New insight into how rubber is made could improve tires, reduce air pollution
People have been making rubber products from elastic bands to tires for centuries, but a key step in this process has remained a mystery. In a report in the ACS journal Macromolecules, scientists have described this elusive part of rubber production that could have major implications for improving the material and its uses. Their findings, if used to improve tire performance, for example, could mean higher gas mileage for consumers and less air pollution.
Yuko Ikeda and colleagues note that a chemical process called vulcanization has been critical for the manufacturing of quality rubber since the second half of the 1800s. Chemists have improved the process, but progress has largely plateaued in recent years. If scientists could gain insight into the details of vulcanization, they could further tweak it to make even better rubber. Ikeda's team set out to uncover a key step in this process.
Using the latest analytical techniques, the researchers discovered a previously unknown structure that forms during vulcanization. The new observation could contribute to making the ubiquitous material even better. For the auto industry, resulting improvements in tire performance could translate to fuel savings and lower emissions, the researchers say.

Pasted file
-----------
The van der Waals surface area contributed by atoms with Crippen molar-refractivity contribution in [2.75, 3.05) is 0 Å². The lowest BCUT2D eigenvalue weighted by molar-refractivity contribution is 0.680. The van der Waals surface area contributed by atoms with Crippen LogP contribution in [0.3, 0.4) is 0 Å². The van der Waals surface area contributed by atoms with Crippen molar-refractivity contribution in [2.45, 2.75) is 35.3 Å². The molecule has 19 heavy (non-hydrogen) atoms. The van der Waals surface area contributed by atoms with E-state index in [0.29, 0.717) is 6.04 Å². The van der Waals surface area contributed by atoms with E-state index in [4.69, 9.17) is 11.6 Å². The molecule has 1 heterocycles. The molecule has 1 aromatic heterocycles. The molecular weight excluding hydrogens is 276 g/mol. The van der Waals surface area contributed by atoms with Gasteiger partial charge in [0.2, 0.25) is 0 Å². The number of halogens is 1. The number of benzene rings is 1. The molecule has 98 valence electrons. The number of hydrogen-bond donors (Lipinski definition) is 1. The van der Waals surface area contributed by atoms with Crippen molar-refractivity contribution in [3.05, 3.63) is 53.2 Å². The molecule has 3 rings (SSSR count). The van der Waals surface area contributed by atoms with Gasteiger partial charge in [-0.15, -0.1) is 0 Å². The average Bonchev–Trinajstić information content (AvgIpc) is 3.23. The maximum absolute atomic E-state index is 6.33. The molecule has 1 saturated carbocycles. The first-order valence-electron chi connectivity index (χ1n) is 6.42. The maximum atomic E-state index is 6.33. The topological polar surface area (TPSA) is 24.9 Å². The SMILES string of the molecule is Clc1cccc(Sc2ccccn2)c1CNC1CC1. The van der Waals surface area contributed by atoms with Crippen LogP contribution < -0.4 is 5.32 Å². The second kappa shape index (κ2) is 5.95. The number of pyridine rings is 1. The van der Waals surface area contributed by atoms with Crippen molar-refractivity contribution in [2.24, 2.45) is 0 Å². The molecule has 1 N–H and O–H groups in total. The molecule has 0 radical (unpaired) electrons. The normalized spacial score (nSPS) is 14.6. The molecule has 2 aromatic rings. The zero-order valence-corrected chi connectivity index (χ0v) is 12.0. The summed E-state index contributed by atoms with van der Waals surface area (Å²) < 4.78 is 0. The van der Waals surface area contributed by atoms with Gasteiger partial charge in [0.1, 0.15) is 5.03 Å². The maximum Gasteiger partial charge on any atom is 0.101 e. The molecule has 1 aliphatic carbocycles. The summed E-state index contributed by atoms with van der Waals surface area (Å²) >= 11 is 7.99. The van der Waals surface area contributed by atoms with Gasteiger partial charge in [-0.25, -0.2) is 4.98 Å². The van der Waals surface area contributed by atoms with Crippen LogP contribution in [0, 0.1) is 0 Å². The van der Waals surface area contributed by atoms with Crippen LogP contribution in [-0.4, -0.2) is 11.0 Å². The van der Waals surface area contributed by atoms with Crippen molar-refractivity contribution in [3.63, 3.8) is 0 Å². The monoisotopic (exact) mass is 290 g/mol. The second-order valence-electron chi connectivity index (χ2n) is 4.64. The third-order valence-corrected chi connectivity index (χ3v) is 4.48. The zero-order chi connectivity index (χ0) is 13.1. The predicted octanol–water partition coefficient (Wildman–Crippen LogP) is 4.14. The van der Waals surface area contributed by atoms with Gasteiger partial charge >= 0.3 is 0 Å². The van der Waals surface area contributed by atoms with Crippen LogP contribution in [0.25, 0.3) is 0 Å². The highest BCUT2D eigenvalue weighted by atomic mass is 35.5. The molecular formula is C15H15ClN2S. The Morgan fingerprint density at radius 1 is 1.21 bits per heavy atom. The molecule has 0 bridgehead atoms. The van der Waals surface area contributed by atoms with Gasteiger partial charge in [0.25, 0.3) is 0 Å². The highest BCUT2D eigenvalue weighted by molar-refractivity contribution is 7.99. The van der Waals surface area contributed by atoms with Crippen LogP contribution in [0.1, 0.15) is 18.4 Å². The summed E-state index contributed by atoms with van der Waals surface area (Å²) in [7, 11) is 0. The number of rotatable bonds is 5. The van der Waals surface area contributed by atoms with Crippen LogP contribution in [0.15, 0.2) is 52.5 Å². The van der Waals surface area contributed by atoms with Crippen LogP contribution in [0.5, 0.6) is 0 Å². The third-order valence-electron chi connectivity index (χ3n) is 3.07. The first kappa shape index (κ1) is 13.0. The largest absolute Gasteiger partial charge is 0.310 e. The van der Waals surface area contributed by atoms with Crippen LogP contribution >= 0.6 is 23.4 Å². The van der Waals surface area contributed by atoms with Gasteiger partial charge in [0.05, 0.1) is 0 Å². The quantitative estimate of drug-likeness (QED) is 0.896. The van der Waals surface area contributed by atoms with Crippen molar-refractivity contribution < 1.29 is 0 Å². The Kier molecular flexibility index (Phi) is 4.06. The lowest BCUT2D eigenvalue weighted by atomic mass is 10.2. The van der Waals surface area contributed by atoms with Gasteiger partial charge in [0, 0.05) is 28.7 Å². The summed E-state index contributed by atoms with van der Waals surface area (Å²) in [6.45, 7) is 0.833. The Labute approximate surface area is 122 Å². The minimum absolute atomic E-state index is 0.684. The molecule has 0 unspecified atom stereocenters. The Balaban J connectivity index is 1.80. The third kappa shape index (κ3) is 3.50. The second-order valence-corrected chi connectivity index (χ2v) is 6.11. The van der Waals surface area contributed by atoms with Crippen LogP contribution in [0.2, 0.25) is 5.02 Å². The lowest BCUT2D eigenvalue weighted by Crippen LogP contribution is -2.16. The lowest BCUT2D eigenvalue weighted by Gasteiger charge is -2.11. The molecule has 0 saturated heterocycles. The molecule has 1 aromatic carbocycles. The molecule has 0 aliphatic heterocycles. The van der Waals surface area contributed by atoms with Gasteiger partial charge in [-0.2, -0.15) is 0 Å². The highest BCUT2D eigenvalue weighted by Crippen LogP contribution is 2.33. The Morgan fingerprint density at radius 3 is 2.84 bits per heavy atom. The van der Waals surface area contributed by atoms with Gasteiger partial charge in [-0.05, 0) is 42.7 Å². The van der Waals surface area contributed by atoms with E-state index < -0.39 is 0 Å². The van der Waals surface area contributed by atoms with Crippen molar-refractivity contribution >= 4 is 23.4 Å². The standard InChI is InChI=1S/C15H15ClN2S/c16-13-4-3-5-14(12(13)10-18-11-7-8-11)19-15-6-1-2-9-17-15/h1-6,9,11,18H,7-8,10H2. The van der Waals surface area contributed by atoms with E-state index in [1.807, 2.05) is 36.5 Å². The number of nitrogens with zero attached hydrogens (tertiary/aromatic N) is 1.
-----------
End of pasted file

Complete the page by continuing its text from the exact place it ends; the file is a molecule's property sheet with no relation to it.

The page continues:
An essential structure of the intermediate generated from zinc oxide and stearic acid during sulfur cross-linking reaction of isoprene rubber is proposed using time-resolved zinc K-edge X-ray absorption fine structure and infrared spectroscopies in situ. The structure is dominantly a bridging bidentate zinc/stearate complex, the molar ratio of the zinc ion to stearate and the coordination number of which are unexpectedly 1:1 and 4, respectively. Combination with a density functional calculation for identifying the intermediate predominantly suggests that its most possible structure is (Zn2(μ-O2CC17H35)2)2+(OH–)2·XY, where X and Y are water and/or a rubber segment. This intermediate has been unknown despite the long history of rubber science and technology. The newly observed zinc/stearate complex may play a role to accelerate the sulfur cross-linking reaction of rubber like an enzyme because of the high Lewis activity of the zinc ion.